> A washed up bunch of sysadmins and DBAs who thinks they know how the finer points of operations should work in the 21st Century

    And that's the attitude most Devs seem to have of OPs teams. Fine by me, give em root & put em on call

  11. Anonymous Coward
    Anonymous Coward

    BS Detector alert

    "Customer: Hi, I need ..."

  12. STZ

    "..optimised for reducing Mean Time Between Failure [MBTF] " ...

    ... equates to having failures more often. A good descripting of current IT trends ...


    However, you would need to increase MTBF if you want better quality. Just another example where BS detection failed ...


    Washed Up DBA

    I am making a good living cleaning up after badly DevOpsified stuff, much like agile its not some kind of magical unicorn tears that you sprinkle around and everything works.

    Currently I see a lot of the following:-

    Agile = Waterfall without the testing.

    DevOps = Writing puppet modules that only sort of work then finishing the configuration by hand.

  14. JLV

    throwing babies out with bathwater?

    A good deal of skepticism certainly seems warranted, and I agree with pretty everyone that states that DevOps is not an excuse to shove turds out the door.

    But at heart, it is just tools and methods. You can use them responsibly or not, depending on your mindset.

    2 things stand out for me:

    - automate your server/app/<whatever> builds.

    I.e. don't configure by clicking or manually running stuff. Slow, error prone.

    But it's not just automate everything via laboriously hand-built shell files. You can use config management tools like Chef that do an amazing lots of things around package and library installation and configuration file scripting.

    You can take those install and configuration directives and put them under version control.

    The outcome is that, once it's done, you should be able to build a server really quickly, without worrying too much about it. Whether you are brave enough to do so on a production server is one thing, but surely things like resetting a QA server or copying the production environment to a dev server will benefit from less manual intervention.

    - have your dev and ops team work together more closely.

    That's not necessarily saying let devs anywhere close to production. But breaking down communication barriers and working together on configuration tools will give them a better feel for the moving parts their programs will interact with in prod. Surely not a bad thing either.

    Coming from the dev side, using Chef has given me way more insight into Linux system internals than I would have had if I was doing all the configs by hand willy nilly.

    But, yes, DevOps is not fully mature yet.

    Fail fast, fail often isn't too cool when it means code that hits paying customers or users. In Chef at least, a lot of the ecosystem at least seems to assume you are operating in an freebie/open source-y context: your programs' codelines are coming from open GitHub, so no authentication is needed. Your packages are all an apt-get repo away, without worrying your pretty head about the $50K/server license that the vendor has in mind for his amazing enterprise app. The programs you are using are amazingly all script-configurable, no click-only GUIs to be found. Unicorns are merrily dancing on rainbows.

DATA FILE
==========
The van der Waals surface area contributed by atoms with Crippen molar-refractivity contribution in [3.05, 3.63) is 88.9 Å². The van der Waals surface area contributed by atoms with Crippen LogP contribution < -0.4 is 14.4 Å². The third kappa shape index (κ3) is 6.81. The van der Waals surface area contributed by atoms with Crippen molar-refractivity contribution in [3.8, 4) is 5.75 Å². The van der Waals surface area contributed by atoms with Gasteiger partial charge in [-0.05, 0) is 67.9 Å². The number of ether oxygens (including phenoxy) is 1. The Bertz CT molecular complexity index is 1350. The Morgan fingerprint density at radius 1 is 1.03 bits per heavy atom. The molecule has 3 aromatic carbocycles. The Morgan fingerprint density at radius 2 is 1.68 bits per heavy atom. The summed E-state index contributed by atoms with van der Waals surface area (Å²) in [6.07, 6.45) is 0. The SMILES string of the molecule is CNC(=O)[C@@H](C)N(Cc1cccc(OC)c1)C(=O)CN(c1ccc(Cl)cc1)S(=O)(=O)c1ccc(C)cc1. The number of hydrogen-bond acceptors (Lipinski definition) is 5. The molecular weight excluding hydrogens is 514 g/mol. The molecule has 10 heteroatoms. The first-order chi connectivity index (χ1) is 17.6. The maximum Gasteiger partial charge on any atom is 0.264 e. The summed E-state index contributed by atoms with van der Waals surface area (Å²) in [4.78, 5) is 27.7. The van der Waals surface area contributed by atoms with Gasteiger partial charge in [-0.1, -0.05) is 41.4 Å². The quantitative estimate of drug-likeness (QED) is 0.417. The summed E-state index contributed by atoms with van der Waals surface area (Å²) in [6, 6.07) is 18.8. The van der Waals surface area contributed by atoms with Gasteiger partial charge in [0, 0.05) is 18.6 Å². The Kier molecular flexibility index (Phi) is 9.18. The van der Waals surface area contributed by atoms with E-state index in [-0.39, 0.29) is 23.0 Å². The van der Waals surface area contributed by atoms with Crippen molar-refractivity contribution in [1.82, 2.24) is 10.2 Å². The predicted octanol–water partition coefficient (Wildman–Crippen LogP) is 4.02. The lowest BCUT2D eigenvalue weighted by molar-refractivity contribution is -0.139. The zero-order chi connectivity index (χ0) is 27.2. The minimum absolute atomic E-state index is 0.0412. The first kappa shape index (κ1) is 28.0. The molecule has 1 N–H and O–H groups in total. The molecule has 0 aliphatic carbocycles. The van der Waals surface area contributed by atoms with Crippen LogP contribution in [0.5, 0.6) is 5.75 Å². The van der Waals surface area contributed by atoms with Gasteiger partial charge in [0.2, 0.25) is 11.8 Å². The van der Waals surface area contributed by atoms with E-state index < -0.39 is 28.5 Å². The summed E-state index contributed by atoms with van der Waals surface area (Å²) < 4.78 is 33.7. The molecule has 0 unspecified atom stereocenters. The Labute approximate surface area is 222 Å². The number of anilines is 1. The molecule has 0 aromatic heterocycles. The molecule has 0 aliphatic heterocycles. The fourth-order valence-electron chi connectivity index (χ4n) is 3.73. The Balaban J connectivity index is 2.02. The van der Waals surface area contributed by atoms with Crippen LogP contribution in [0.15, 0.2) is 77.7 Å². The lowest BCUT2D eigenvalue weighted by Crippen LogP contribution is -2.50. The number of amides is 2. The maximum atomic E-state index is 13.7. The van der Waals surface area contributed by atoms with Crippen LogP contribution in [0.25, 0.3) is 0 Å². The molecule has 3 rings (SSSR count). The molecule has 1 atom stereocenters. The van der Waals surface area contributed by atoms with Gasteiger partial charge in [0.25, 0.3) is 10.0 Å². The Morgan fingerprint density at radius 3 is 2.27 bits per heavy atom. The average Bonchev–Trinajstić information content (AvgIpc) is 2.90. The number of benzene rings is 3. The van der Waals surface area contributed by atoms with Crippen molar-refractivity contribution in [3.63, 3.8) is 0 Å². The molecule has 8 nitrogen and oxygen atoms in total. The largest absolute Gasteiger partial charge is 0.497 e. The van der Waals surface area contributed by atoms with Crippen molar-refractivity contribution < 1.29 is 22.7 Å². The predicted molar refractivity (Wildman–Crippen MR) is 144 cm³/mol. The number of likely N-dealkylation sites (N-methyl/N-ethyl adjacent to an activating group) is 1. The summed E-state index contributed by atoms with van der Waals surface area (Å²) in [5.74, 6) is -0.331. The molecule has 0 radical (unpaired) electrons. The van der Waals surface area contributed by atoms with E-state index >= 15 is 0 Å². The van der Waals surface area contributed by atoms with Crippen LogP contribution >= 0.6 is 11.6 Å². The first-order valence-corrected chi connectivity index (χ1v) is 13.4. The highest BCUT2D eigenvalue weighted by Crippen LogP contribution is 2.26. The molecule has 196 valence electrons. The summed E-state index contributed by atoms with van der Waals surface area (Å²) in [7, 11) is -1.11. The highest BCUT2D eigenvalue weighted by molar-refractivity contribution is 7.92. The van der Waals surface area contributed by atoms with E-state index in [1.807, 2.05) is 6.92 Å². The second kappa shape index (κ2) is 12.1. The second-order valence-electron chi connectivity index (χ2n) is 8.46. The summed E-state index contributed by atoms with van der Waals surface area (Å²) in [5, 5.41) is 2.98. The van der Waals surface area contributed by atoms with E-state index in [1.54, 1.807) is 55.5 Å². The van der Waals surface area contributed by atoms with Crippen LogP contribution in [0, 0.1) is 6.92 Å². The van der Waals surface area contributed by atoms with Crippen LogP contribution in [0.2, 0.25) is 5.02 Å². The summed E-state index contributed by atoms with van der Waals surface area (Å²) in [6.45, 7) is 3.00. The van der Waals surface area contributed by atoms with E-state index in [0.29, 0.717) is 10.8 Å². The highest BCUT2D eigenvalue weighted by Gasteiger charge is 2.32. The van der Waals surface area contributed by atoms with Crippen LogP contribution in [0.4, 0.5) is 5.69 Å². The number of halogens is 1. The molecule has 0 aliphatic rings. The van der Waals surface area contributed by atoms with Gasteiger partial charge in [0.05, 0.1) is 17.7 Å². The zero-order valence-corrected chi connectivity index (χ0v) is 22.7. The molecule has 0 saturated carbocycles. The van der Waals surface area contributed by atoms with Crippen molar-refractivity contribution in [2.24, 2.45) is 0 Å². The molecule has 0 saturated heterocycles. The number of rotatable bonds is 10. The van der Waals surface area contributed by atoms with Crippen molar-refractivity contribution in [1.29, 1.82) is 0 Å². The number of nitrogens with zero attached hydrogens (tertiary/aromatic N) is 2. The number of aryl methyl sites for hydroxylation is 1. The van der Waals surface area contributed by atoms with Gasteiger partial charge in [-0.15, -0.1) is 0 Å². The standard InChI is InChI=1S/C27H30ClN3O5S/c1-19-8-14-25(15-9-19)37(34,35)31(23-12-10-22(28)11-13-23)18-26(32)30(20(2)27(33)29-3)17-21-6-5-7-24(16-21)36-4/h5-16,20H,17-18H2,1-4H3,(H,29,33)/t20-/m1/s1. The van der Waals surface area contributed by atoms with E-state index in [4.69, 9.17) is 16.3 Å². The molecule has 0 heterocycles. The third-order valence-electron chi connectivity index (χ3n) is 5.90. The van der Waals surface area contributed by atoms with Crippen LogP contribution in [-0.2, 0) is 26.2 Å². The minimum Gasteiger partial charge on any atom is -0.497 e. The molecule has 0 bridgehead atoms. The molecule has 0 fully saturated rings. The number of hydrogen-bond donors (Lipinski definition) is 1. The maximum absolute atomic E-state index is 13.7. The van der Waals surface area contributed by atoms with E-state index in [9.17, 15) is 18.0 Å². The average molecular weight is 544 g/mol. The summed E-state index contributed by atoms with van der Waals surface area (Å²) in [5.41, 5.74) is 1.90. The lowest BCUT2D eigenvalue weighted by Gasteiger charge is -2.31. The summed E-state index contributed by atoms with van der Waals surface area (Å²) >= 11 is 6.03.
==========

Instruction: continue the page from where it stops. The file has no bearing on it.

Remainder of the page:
At heart however, DevOps tools allow configuration automation and versioning and I see that as a benefit if not abused.

    1. Lysenko

      But at heart, it is just tools and methods

      >>- automate your server/app/<whatever> builds.

      Devs have been doing that since forever. From a BAT/shell script to compile and link everything to BitBake/BuildRoot to assemble the entire "server" image - including recompiling (or cross compiling) the linux kernel and everything else from source where needed.

      TDD and unit tests aren't new either (SUnit - 1998) and you can host config scripts in Subversion or even (shudder) Visual Source Safe!

      Having said that, I think some of the skepticism is due to the DevOps cheerleaders not clearly articulating the market they are aiming at. Apparently because they don't realise other segments exist.

      They writing for a world where everyone is building InstaSnapTwitBook, obsessed with "teh shiny" over quality, where bugs don't kill people, melt down $250k machines or require expensive re-certification. This isn't obscure stuff. Rolling out new firmware for a tablet or phone works that way. That's why there is so much dodgy old Android still out there (and why it's so weird these Gitters don't "get it").

      In my world Devs write firmware for microcontrollers/embedded Linux SBCs and Ops oversee burning the resultant images to thousands of devices that get shipped out and installed in some hard to access places - often with no TCP/IP connections. We have some trivial edge cases where web browsers, cellphones and javascript are relevant, but not many. We call it M2M, hipsters call it IoT and if one brings this "release now, fix it later" (MTTR) mindset to the field you get FUBAR.

      1. Destroy All Monsters Silver badge

        Re: But at heart, it is just tools and methods

        I like this reference to SUnit.

        And then I notice that - in 2016 - we are still not at the level of Smalltalk.

  15. Stretch

    "Real DevOps is about bringing teams together to build a technology stack that can support agile deployment and dynamic workloads without sacrificing security and stability."

    Woah. And you fall face first into the management bullshit there.

    DevOps is just the latest buzzword for deployment

  16. SpicyNeuron

    Sam has history

    Sam Guckenheimer, Senior Director of Technology for Automated Test for Rational (now @ MSFT) has deep background in the automation aspect of DevOps. Agree that there is lots of fertilizer in this trend and that the next buzzword will resolve all current limitations. Basic DevOps can be achieved with IBM RATL ClearCase UCM, but why even bring it into the conversation when Rational Team Concert (RTC) and Jazz tools ( is the new development churn engine? Be vigilant development teams, start with baby steps, expand automation slowly, and attempt to make steady gains. Yes, plenty of smelly chaff out there waiting to take your $$$ budget. Now...where did I put my pitchfork?

  17. Spod

    Anything that calls itself a biz will automatically set off the BS detector!